Energy Efficiency and Conservation in the Developing World: by World Bank Group

By World Bank Group

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Extra resources for Energy Efficiency and Conservation in the Developing World: The World Bank's Role (A World Bank Policy Paper)

Sample text

Fortunately, there was ample scope for improvements. Insulation and other measures were applied to reduce space heating and air conditioning requirements. The wide use of household appliances meant a large market for more efficient electric motors, compressors, and other equipment. In transportation, existing technologies were applied to the production of new vehicles, with consequent improvements in fuel use. Also in the developed countries, the growing demand for many energy-using consumer and producer goods, as record numbers of young people entered the age of household formation, was met in part through consumer and producer goods that incorporated newer, more energy-efficient technologies.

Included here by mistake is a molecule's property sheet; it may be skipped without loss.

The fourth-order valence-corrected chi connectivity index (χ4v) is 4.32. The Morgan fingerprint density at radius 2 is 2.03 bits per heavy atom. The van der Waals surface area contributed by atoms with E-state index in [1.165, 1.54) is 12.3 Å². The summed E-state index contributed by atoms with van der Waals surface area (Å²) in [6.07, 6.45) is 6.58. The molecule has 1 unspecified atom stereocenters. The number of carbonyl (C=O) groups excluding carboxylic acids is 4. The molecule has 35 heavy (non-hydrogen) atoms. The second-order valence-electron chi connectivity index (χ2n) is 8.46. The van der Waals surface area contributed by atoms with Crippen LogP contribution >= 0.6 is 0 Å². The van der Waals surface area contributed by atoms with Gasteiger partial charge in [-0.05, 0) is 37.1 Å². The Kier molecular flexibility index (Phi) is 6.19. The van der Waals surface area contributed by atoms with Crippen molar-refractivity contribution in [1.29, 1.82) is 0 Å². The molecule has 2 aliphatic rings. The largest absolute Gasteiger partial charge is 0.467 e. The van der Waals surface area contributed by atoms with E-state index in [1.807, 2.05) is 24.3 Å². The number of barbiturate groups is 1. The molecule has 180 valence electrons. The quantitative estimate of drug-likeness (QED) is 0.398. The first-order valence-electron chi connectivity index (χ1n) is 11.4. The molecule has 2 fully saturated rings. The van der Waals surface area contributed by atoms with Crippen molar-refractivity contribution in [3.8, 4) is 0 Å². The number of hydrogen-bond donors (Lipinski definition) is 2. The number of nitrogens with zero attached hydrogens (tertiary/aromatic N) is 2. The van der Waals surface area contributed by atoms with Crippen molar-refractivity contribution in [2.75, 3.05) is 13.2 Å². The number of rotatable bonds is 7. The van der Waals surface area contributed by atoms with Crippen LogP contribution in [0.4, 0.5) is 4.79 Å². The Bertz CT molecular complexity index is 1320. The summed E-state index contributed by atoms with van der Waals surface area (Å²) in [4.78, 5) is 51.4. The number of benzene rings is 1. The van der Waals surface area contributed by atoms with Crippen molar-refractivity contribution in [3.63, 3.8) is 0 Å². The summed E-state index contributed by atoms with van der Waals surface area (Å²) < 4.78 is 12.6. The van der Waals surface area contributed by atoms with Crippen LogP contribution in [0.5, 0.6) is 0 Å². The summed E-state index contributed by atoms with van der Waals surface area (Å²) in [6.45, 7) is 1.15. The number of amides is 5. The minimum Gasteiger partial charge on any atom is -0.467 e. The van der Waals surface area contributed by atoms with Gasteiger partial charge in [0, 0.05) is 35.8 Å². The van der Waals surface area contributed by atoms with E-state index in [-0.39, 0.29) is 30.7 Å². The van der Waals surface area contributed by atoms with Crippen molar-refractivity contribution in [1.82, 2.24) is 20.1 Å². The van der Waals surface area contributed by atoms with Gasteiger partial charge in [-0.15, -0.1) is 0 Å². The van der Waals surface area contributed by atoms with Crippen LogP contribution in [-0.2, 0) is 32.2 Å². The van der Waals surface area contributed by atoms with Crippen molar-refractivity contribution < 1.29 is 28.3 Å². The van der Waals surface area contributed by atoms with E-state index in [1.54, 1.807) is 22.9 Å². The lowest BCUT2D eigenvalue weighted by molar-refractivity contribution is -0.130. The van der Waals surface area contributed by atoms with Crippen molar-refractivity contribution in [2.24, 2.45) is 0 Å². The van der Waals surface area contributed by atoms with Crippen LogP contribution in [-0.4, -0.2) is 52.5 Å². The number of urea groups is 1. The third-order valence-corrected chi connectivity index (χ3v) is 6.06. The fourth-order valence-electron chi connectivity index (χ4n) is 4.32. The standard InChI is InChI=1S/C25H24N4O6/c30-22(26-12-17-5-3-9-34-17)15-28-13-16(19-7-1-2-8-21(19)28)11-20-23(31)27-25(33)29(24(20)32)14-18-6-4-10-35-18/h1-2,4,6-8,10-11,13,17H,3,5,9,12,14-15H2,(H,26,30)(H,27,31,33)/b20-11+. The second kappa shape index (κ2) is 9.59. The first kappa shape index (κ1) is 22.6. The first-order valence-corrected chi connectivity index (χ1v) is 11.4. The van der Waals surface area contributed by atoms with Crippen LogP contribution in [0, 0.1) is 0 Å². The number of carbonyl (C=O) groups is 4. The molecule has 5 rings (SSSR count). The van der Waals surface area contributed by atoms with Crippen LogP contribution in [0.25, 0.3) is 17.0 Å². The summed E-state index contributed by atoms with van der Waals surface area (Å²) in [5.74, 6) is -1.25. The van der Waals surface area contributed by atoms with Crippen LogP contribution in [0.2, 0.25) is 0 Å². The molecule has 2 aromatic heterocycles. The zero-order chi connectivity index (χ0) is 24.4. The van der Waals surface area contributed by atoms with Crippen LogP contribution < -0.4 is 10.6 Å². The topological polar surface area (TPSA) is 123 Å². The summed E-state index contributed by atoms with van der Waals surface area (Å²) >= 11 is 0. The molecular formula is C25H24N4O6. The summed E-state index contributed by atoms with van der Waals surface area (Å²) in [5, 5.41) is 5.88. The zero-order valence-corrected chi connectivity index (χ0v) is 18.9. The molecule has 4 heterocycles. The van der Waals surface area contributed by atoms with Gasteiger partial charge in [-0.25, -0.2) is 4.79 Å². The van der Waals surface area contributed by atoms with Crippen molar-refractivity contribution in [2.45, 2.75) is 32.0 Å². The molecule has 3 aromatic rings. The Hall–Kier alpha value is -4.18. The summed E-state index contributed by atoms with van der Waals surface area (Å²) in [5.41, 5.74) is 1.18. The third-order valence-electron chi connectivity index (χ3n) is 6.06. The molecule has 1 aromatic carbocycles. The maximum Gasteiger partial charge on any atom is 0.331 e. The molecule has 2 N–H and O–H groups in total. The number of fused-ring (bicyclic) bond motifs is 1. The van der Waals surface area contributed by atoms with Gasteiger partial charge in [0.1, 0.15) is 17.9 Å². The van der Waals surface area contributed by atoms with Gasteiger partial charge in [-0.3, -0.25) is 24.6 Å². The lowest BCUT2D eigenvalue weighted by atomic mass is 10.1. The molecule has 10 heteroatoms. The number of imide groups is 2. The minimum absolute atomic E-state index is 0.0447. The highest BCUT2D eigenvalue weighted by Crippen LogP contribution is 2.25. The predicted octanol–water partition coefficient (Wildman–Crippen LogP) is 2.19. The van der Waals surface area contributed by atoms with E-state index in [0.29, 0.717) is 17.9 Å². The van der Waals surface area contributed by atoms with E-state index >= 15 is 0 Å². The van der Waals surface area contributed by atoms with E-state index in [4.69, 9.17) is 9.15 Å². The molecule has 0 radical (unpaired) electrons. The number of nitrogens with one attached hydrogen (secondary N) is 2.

First, many governments failed to pass on all of the increase in international energy prices to domestic producers and consumers. Second, in many countries a large part of total consumption was and is in the nonhousehold sectors, which are dominated by inefficient state enterprises and protected industries. Third, the subsidized publicly-owned monopoly enterprises supplying energy in cost-plus conditions did not provide a conducive environment for effective built-in incentives for high levels of efficiency.

This paper does not specifically address issues related to the efficiency with which traditional fuelsstraw, dung, wood, and charcoalwe gathered or produced and consumed. While many of the issues in the traditional energy sector are the same as those for modern fuelsincluding better management of supplies, interfuel substitution, energy demand management, and pricingthe solutions are different. The pricing issues in this paper focus on how to include the value of externalities in the market price rather than on simply whether to eliminate government subsidies.

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